Learn the Effects of Stress on the Body.
Are You Ready to Hear What’s Happening on the Inside?
When we are stressed, the cells in our brains send a threat message to the hypothalamus, which then tells the sympathetic nervous system to protect us from an “attack”. Our brain is not able to differentiate between the “attack” coming from a saber tooth tiger, or difficult relationship issues, a bad job interview, time management issues, or other things that can lead to stress.
When stress occurs, the nervous system increases the heart rate, constricts blood vessels, dilates others, slows down our intestines, inhibits stomach secretions, and prompts certain glands to flood our system with cortisol.
When this alarm is set off too often, the results can disturb the circadian rhythms, which means our sleep-awake cycle is disturbed. We may become moody; develop “brain fog”, memory loss, and great difficulty sleeping.
When stress occurs, the blood vessels in our bodies constrict during stress, which makes it harder for our hearts to pump the blood. High blood pressure from the constricted vessels and increased cortisol exacerbates inflammation and arterial plaque buildup.
Fatty acids are also released into the blood stream by cortisol and can lead to overproduction of low-density cholesterol (LDL).
High density cholesterol (HDL) actually helps keep the circulatory system functioning and has powerful healing values. However, the bad cholesterol (LDL), contributes to dangerous plaques buildup on arterial walls that have been inflamed by toxins and high blood sugar – which are common by-products of stress eating. This can then lead to a high risk for dangerous heart disease and even cardiac arrest (heart attack).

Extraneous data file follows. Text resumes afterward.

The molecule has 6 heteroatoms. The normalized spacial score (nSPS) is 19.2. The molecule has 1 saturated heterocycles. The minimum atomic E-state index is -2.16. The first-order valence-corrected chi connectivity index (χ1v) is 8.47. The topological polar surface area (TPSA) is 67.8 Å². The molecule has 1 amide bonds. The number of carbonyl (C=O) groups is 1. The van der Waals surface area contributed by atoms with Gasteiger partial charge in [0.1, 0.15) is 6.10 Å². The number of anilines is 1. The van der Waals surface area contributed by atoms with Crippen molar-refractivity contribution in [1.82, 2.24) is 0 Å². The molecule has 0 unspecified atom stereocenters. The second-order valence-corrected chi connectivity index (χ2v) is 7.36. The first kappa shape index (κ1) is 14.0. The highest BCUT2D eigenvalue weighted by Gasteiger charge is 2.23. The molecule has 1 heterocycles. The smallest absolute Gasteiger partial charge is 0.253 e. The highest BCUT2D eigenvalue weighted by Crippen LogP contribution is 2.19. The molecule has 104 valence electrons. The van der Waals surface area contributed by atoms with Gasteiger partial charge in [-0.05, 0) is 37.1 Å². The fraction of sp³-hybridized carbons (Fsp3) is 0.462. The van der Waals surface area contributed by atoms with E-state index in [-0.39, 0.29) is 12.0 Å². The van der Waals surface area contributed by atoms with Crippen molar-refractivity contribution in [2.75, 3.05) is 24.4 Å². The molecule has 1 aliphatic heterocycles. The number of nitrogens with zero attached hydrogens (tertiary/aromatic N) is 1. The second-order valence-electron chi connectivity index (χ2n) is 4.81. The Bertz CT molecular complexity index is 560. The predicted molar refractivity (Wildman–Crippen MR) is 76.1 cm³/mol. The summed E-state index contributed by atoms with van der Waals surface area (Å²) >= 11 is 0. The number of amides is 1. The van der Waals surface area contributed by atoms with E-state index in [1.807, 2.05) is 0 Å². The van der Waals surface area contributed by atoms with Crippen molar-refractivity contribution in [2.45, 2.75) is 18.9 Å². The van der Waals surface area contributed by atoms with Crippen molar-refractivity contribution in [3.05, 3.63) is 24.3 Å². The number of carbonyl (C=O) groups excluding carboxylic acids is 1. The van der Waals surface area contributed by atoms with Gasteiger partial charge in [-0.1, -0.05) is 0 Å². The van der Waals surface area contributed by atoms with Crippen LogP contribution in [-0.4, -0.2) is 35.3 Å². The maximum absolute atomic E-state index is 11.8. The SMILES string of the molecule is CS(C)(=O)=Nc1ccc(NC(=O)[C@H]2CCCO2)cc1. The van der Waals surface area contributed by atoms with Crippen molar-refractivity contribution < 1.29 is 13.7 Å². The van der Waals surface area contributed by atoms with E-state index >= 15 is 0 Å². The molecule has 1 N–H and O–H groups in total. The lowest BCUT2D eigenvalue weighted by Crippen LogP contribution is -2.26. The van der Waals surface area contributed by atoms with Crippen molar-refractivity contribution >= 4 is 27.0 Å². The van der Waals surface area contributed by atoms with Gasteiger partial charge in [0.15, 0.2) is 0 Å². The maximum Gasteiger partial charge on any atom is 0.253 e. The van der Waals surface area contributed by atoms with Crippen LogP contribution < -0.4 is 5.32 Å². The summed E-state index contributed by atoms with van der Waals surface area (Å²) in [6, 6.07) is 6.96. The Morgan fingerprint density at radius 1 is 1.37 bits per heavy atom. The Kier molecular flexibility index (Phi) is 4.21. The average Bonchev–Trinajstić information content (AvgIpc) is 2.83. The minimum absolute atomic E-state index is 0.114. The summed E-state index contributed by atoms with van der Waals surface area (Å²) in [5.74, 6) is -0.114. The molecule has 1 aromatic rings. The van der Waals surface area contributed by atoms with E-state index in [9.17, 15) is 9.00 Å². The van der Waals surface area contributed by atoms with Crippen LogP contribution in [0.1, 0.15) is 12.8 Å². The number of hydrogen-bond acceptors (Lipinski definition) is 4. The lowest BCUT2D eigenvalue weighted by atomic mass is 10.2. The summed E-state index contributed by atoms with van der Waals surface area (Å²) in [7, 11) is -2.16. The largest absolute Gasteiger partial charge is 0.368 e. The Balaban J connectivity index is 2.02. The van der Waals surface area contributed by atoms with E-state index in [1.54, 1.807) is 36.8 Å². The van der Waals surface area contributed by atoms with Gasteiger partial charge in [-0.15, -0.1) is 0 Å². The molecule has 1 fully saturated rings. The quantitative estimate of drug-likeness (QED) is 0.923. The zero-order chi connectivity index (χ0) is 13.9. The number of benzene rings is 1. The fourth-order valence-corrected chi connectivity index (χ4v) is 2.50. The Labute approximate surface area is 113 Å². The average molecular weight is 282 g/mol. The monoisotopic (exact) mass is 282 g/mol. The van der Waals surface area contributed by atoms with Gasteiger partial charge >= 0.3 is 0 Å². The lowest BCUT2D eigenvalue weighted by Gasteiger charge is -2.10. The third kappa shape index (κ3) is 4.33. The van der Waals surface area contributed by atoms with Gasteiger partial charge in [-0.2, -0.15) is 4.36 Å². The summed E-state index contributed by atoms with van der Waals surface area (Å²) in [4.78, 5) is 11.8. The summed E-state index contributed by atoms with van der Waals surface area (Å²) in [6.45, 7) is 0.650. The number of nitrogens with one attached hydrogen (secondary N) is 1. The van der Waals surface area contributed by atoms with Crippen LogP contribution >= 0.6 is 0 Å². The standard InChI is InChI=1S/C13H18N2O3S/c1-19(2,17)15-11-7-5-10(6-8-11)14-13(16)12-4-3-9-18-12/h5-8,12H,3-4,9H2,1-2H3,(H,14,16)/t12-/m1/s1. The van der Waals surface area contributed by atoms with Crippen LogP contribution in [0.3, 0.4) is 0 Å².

Some people actually lose weight while under stress, but research shows the high levels of cortisol can encourage weight gain in a number of ways, which means most of us gains weight while under stress! Why is this happening?
• When stressed, the body releases cortisol, which can amp up the appetite for a quick energy boost (normally carbs and sugars), which trigger overeating, and then cravings even more carbs and sugar (vicious cookie cycle).
• Cortisol also places extra sugar right into our bloodstream, and if it is not burned off through exercise (or the equivalent of running away from, or fighting off a perceived attack – remember the brain cannot differentiate between an actual physical attack, or an emotional or mental attack), the sugar is now building up in our bodies, and gets stored as fat.
• According to researchers, modern life can expose us to mild to moderate chronic stress constantly – whether it is from multi-tasking, juggling too many things at a time, and/or being bombarded by over-stimulation (such as noise pollution, lack of outdoor time, loss or meaning and purpose in life, loss of connection with others, job dissatisfaction), and not enough time with family and friends, and more, on a daily basis.
• We were simply NOT designed to flee from stress and predators 10 hours a day without a break. However, that is essentially what many of us do daily. What this happens, high blood pressure develops, rapid heart rates, difficulty sleeping, you may develop Type Two Diabetes, stomach problems, heart burn, acid reflux, and more, plus, we become more likely to hold onto the extra food as fat, especially abdominal fat.
STRATEGIES FOR REDUCING STRESS
• Get plenty of relaxing time, rest, and sleep.
• Watch your nutrition and supplements, which are critical to your body, mind, and spiritual health!
• Relax. Slow your pace. Breathe. Meditate. Get quiet and still daily.
• Exercise! Start a walking program. Get a pedometer and aim for 10,000 steps per day (check with your doctor before beginning any exercise program). Get moving!
• Surround your self with positive people, thoughts, affirmations, and loving family and friends (pets too!)
• Pray, meditate, soften, release fears and anger, trust, forgive, and love your self more!